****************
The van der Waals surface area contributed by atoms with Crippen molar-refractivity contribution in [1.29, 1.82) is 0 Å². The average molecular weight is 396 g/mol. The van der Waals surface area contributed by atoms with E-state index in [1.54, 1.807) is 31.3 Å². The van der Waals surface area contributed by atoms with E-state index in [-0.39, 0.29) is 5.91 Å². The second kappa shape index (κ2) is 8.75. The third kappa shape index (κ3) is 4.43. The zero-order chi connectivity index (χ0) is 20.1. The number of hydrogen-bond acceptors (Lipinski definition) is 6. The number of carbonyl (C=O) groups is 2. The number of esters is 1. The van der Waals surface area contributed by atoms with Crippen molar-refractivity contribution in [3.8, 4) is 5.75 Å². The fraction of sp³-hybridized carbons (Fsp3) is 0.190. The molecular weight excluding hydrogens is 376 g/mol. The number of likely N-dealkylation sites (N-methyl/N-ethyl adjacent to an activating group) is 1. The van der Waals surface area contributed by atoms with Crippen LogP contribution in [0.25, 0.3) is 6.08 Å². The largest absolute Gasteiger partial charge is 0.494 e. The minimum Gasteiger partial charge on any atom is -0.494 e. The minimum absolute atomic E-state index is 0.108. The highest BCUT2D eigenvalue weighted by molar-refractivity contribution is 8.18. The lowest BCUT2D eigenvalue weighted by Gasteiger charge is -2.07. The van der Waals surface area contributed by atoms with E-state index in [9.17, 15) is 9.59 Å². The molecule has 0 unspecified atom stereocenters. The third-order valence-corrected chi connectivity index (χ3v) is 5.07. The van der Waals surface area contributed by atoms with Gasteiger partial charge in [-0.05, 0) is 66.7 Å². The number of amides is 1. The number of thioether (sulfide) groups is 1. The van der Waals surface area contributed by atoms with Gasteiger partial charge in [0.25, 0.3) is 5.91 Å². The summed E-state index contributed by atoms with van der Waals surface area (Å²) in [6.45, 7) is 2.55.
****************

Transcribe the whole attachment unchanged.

The van der Waals surface area contributed by atoms with Crippen molar-refractivity contribution in [1.29, 1.82) is 0 Å². The average molecular weight is 396 g/mol. The van der Waals surface area contributed by atoms with E-state index in [1.54, 1.807) is 31.3 Å². The van der Waals surface area contributed by atoms with E-state index in [-0.39, 0.29) is 5.91 Å². The second kappa shape index (κ2) is 8.75. The third kappa shape index (κ3) is 4.43. The zero-order chi connectivity index (χ0) is 20.1. The number of hydrogen-bond acceptors (Lipinski definition) is 6. The number of carbonyl (C=O) groups is 2. The number of esters is 1. The van der Waals surface area contributed by atoms with Crippen molar-refractivity contribution in [3.8, 4) is 5.75 Å². The fraction of sp³-hybridized carbons (Fsp3) is 0.190. The molecular weight excluding hydrogens is 376 g/mol. The number of likely N-dealkylation sites (N-methyl/N-ethyl adjacent to an activating group) is 1. The van der Waals surface area contributed by atoms with Crippen LogP contribution in [0.25, 0.3) is 6.08 Å². The largest absolute Gasteiger partial charge is 0.494 e. The minimum Gasteiger partial charge on any atom is -0.494 e. The minimum absolute atomic E-state index is 0.108. The highest BCUT2D eigenvalue weighted by molar-refractivity contribution is 8.18. The lowest BCUT2D eigenvalue weighted by Gasteiger charge is -2.07. The van der Waals surface area contributed by atoms with E-state index in [9.17, 15) is 9.59 Å². The molecule has 0 unspecified atom stereocenters. The third-order valence-corrected chi connectivity index (χ3v) is 5.07. The van der Waals surface area contributed by atoms with Gasteiger partial charge in [-0.05, 0) is 66.7 Å². The number of amides is 1. The number of thioether (sulfide) groups is 1. The van der Waals surface area contributed by atoms with Gasteiger partial charge in [0.25, 0.3) is 5.91 Å². The summed E-state index contributed by atoms with van der Waals surface area (Å²) in [6.45, 7) is 2.55.